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th segment dampers, such as »re put on oreo door» to vent out, or regulate the heat of the etove.

Fig 4 representa a email portable »corn-.baped heatlag stove, having but one burner. This stove U

.two niece« <• and e. Tho part ■ hna a number oí smaUiin holes level with the bottom of which is

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F Г„- 3. Three holes oi sufficient diameter are cast m
these plates, two in the plate с aud one In the pi»'««,
wíih lid" ft Aft Figs. 2 ..an, hinged Into the top bed
Of the stove The two doors ft i are laid back on the
bearance. b, when the cover plate e e t is itted off by
the ring i- to set in the large bo.ler for washing
r-li.vintr m»v be going on In the oven m and on the
1 back burnc/o K-1 • »nncepan, may be set at the
„me time the washing is going on. The centre of
,BTMe hole, in the portable top plates, for «tewing,
frying, *C must be direct over the gas burners. 00
«re tfie two front gas cocks, and . s the two front air
cock, into the burner g. The air-vent» « w arc stnal
hô^es about j|n. diameter, one to each burner the
hole« V, which may be each lia. diameter, hole, fitted

с string, tuned to the same pitch, may diner
Irom another in thickness and length (and consequently
ts sounds difteriu timbre., so the sound "1 one reed
which i» thicker or wider in pioportion to its length,
mav differ from another reed in ils sound, not to men-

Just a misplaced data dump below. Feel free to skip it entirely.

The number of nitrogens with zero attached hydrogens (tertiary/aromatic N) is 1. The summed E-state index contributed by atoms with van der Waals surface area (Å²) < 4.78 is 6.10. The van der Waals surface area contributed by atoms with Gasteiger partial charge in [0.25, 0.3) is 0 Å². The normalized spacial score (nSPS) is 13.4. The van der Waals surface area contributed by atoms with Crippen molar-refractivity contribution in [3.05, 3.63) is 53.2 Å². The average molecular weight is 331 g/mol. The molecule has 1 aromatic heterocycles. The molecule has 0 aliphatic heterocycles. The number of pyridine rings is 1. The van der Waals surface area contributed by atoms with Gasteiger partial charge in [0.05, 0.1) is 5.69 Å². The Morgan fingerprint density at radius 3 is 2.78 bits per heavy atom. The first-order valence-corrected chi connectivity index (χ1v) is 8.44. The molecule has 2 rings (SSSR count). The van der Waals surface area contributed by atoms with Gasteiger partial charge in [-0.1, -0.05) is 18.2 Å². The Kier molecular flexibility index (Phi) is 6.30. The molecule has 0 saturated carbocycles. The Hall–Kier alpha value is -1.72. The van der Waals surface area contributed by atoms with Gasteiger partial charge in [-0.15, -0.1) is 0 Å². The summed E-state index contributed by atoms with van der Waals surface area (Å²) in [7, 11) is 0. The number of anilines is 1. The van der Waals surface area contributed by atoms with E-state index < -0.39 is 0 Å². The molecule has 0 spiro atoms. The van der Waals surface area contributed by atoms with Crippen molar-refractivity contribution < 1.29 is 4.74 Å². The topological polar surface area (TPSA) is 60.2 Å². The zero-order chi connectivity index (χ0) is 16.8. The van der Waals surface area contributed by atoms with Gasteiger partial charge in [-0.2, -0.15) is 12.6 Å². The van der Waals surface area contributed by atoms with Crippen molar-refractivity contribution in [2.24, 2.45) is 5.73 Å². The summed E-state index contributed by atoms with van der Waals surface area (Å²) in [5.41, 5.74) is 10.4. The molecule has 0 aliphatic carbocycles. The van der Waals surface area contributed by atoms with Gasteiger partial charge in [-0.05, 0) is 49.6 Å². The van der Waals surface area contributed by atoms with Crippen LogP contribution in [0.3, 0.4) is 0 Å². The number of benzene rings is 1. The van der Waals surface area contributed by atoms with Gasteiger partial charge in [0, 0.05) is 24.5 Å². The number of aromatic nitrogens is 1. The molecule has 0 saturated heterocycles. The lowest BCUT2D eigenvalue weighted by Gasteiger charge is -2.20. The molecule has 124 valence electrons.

HÓ, that the character of the Bound», which are caused
by the same reed, may differ greatly according to the
treatment to which it is subjected, for in this respect
, rn о ..uni reed» resemble human beings, and utter
very different sound., according as they are ice« or i«

ТЬе moet obvious menne of varying what I may
term Ihe original sounds of harmonium reeds is to
vary the proportions their h-ngthsbear to their width».
It ii hardly to be expected that the sound of a reed
which is only twice as long as it is w.d ■ w il very
closely resemble tbr-.t uttered by another whose length
is from eight to twelve times its width any m'lrethan
we can obtain souuds of the »ame timbro Irom the
long narrow pipes of the dulchma rank identical with
tho-e uttered by open diapason pipe, of more than
double their diameter. The character of the sound,
we obtain from each will be in proportion to their .eo-
tional areas, like producing like, and we might ш
reasonably expect to gather grape, from thorn«,.or
fi-s from thistle., a. to obtain tho full broad tone of
the wme scale open diapason P'P* f«TM/';^»TM*
dulciana, or the beautiful quality of tho Utter from
the former. No doubt the shilful volcor can do much